Does anyone know the airfield used in the early sequences? I tried to find out - and can find everything except that!

    Also, i know there are some military experts on here - does anyone know the real airfields that the 4 different divisions (British 1st Airborne, US 82nd, US 101st, Polish Airborne) departed from on their missions?

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  12. #32
    Senior Member Country: England markrgv's Avatar
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    Thanks for the link ayrshireman

  13. #33
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    I drove across the Arnhem Bridge a couple of months ago. It's called The John Frost Bridge now. Sorry if this has been mentioned before.

  14. #34
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    Quote Originally Posted by puptent View Post
    Where does Ben Cross appear in the film? Was he one of the paratroopers sent to hold the bridge? Must have had my blinkers on, as I just saw it a few days ago.
    And three years later somebody spots this post and has the answer:-

    This is a picture of Ben Cross sitting on the stairs of the shot-up building nest to the Bridge at Arnhem

    Image1.jpg

  15. #35
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    There are a few unforgivable things about the book, written by an anti British Irish Ammerican I believe, which were carried over into the film.

    Not least the injustice to XXX Corps units who suffered very heavy casualties in reaching the Rhine. The fact that one infantry Bn, the Dorsets, managed to cross the river being met by men of the Devons who formed part of the Air Landing Brigade of 1st Airborne Division. Together they suffered casualties in in the 80% range.

    For the book and film to have a Guards Armoured Division officer teling his men to sit down and drink tea arguing the point with commander of the 82nd who's men are bravely fighting on is disgusting. The event has no basis in reality and is just part of the post war propoganda that the Americans were all red blooded heroes whilst the British sat down in their Anderson shelters, listened to Vera Lynn and drank tea.

    Nor is the initaial plan described that was to include the 52 Lowland Division (Air Landing) being used to support 1st Airborne and that it was the US dominated troop carrier command which caused the British lift to be in two parts, landing in the wrong place without the suport of 52 Div.

    Not a bad war film, as a young lad I loved it but historically pure nonsense.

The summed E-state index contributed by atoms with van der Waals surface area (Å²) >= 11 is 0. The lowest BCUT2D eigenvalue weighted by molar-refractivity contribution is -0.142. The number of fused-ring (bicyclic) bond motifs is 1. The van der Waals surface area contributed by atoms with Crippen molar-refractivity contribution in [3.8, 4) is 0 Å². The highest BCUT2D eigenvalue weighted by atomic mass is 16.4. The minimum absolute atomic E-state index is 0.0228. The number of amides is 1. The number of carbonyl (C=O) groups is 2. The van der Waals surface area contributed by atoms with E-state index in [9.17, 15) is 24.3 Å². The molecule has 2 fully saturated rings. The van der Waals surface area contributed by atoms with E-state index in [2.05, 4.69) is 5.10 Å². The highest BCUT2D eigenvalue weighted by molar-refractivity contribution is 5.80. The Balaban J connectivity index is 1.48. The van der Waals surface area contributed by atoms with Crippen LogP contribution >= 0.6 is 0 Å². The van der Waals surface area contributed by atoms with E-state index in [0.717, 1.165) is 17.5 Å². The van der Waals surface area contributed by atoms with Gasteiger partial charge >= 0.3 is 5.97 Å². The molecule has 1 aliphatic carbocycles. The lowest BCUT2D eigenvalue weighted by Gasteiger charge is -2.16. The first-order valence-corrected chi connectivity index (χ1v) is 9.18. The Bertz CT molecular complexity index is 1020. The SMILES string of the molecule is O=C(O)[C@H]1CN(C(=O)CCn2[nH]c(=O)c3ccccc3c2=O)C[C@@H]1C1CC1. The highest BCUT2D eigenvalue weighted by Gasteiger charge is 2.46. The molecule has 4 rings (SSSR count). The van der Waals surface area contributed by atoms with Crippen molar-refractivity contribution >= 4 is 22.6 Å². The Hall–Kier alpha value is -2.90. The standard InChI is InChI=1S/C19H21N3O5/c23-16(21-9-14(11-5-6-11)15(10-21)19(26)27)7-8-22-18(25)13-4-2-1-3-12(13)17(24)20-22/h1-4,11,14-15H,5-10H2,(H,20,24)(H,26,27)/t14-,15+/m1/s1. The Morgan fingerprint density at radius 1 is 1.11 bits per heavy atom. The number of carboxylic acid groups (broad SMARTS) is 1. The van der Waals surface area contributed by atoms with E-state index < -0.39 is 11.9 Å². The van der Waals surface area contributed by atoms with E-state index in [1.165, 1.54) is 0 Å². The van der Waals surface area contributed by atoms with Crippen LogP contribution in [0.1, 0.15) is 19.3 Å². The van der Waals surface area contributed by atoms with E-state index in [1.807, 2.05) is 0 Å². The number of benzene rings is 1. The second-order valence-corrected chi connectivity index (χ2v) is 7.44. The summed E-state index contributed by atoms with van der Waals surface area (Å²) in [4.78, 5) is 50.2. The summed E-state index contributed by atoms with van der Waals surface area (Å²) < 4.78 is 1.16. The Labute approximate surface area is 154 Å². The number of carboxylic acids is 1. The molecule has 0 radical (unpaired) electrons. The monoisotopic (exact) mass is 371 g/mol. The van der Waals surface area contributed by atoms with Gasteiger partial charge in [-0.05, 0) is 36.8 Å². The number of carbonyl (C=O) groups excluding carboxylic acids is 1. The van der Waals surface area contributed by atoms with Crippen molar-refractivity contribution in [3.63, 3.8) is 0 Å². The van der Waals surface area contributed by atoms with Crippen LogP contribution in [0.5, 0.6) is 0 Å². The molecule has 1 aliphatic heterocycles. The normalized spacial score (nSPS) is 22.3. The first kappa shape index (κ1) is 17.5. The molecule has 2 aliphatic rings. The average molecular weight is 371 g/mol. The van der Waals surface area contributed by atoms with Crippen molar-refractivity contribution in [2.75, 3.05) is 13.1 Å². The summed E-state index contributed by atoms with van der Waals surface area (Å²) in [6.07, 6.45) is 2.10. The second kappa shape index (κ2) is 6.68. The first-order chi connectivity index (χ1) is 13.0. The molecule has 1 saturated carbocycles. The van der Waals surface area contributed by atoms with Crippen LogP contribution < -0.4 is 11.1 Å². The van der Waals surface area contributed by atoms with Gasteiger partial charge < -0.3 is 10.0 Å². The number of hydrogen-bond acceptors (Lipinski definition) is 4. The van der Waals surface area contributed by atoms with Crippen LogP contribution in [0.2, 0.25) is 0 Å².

16. #36
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    Can't agree with any of those comments above.

    The film is a very accurate account of what happened, but it is an overview.

    The 52 lowland division was never included in the planning for the operation, the plan was to bring it in after the operation was completed but it was never part of Market Garden, nor was it intended to be. The commander offered to use them to reinforce the reinforce the bridgehead and take them but Browning send them a communique which stated (And its documented) 'Situation not as bad as you think' and he declined the help.

    Your assessment of the air lift is also incorrect. If anything the most large waste of air freight on the first lift was browning utilising 32 gilders to take in all the elements of his HQ which effectively did very little for the operation in Nijmegen. The most up to date source on many facts are actually all from archieves that are now in Holland, and no American bias.

    There were alot of mistakes, made by both the Americans and the British. Gavin should have insisted on a closer landing to Nijmegen Bridge, but he didn't.

    The film does not cover the huge number of casualties incurred on the Island in the subsequent weeks, but its not about those events.

    As the writer said, 'A Bridge Too Far' was a chance to say 'war sucked' and it does that. Both British and American bravery is highlighted in the film, no one is favoured, and both their failings are also shown.

  17. #37
    Administrator Country: Wales Steve Crook's Avatar
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    Quote Originally Posted by Cardinal Wolsey View Post
    There are a few unforgivable things about the book, written by an anti British Irish Ammerican I believe, which were carried over into the film.

    Not least the injustice to XXX Corps units who suffered very heavy casualties in reaching the Rhine. The fact that one infantry Bn, the Dorsets, managed to cross the river being met by men of the Devons who formed part of the Air Landing Brigade of 1st Airborne Division. Together they suffered casualties in in the 80% range.

    For the book and film to have a Guards Armoured Division officer teling his men to sit down and drink tea arguing the point with commander of the 82nd who's men are bravely fighting on is disgusting. The event has no basis in reality and is just part of the post war propoganda that the Americans were all red blooded heroes whilst the British sat down in their Anderson shelters, listened to Vera Lynn and drank tea.

    Nor is the initaial plan described that was to include the 52 Lowland Division (Air Landing) being used to support 1st Airborne and that it was the US dominated troop carrier command which caused the British lift to be in two parts, landing in the wrong place without the suport of 52 Div.